For those interested in calculating the costs of biodiversity loss, the challenge is now to convert the biophysical changes we find in these regional and local ecosystem accounts into monetary values. A start has been made in this study in that researchers are assembling the values of ecosystem services associated with each area. In the future, however, it is likely that a much broader and integrated understanding of the calculation of costs will be needed as we learn more about these systems. For example, it has recently been shown that the loss of wetland has considerable implications for the patterns of migratory birds. As wetland habitats are lost due to agricultural expansion and urban sprawl fewer staging areas are available, and wild birds become more concentrated on the remaining wet areas where they increasingly come into contact with the poultry kept for domestic food production, so increasing the risks of transmission of bird flu. Thus the ‘insurance value’ that more extensive natural wetlands provide need to be better understood.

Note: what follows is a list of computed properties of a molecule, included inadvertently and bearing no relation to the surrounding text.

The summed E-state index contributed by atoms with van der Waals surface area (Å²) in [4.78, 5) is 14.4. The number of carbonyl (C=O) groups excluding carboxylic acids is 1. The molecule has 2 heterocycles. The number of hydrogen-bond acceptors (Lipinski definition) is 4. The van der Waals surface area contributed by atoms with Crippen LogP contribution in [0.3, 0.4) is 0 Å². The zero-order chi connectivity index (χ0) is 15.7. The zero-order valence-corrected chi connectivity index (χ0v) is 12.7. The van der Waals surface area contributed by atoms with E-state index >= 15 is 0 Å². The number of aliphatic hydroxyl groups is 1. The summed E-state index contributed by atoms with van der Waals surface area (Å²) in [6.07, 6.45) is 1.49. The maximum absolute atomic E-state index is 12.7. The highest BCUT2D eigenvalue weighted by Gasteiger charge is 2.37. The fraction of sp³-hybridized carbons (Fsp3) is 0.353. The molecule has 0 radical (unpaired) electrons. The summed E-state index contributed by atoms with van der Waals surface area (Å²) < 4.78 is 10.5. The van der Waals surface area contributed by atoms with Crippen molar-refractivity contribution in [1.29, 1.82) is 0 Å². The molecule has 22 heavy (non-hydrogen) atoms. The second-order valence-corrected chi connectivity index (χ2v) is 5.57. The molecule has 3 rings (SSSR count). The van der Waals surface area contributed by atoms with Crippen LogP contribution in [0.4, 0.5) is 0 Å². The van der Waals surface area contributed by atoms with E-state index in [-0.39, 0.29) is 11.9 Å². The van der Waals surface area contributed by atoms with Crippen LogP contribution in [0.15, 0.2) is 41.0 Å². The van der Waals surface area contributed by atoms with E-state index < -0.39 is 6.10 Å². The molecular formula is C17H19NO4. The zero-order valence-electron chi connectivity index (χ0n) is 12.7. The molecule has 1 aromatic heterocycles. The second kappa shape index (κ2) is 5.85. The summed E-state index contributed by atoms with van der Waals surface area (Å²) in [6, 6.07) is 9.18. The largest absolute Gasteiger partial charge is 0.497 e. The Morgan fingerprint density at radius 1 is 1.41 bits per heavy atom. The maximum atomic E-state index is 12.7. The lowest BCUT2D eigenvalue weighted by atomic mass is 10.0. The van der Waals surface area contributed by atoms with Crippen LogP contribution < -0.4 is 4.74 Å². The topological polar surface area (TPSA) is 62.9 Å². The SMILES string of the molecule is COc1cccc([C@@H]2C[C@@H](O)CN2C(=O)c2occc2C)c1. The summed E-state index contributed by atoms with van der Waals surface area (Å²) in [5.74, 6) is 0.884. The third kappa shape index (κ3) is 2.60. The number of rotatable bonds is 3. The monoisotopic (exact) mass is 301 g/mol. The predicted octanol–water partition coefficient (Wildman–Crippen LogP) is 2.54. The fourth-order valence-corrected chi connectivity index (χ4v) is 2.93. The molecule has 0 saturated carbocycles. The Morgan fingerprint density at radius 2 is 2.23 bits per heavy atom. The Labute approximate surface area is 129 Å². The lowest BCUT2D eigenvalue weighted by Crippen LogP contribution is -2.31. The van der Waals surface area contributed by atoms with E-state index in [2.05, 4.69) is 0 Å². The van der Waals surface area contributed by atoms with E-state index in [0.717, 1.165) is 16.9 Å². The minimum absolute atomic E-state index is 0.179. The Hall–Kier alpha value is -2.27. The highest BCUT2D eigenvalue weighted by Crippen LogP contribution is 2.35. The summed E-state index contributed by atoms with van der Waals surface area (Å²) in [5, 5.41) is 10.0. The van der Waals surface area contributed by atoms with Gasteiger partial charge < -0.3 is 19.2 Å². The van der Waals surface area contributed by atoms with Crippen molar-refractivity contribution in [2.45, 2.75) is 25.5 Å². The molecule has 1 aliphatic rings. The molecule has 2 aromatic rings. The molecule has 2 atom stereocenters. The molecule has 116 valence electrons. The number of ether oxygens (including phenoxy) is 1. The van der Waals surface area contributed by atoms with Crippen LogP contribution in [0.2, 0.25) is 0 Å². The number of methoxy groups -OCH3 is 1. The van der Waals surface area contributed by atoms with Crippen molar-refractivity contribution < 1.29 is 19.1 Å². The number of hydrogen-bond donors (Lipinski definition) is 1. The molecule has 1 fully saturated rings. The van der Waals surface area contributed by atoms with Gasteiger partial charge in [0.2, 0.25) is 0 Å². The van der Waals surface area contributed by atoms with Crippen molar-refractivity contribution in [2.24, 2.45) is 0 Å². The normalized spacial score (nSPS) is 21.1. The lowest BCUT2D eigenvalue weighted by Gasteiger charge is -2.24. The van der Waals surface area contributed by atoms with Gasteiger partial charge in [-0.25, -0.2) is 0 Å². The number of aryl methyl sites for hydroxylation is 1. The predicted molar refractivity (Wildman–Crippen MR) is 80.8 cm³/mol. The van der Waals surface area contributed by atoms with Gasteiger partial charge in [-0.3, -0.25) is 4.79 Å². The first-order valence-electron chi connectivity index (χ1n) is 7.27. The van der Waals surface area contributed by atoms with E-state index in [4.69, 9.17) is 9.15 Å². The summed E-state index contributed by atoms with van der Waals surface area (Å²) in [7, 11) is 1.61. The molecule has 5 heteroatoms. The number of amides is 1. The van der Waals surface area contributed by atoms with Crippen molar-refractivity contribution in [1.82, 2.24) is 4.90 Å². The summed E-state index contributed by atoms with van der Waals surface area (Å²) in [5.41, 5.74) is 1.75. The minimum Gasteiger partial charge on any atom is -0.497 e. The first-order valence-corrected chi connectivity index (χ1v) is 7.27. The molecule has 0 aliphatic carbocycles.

The calculation of the value of biodiversity and the costs that result from its loss is a formidable problem. We need both robust data and tools to help people use these estimates in their decision making. This study shows how ecosystem accounting provides such a foundation. Although we have only considered wetlands, these tools are applicable to all type of ecosystem and can be used to promote a more holistic or Ecosystem Approach to policy and management.
Conclusions related to ecosystem and ecosystem services accounting:
- Ecosystem accounts are an open framework in which can co-operate the different approaches (schools) of ecosystem assessment (physical, monetary, multi-criteria) and valuation (services value and value of maintenance costs) into a common project.
- Being part of the UN SEEA backed upon the UN System of National Accounts (SNA) gives ecosystem accounts an additional chance of reaching key policy makers.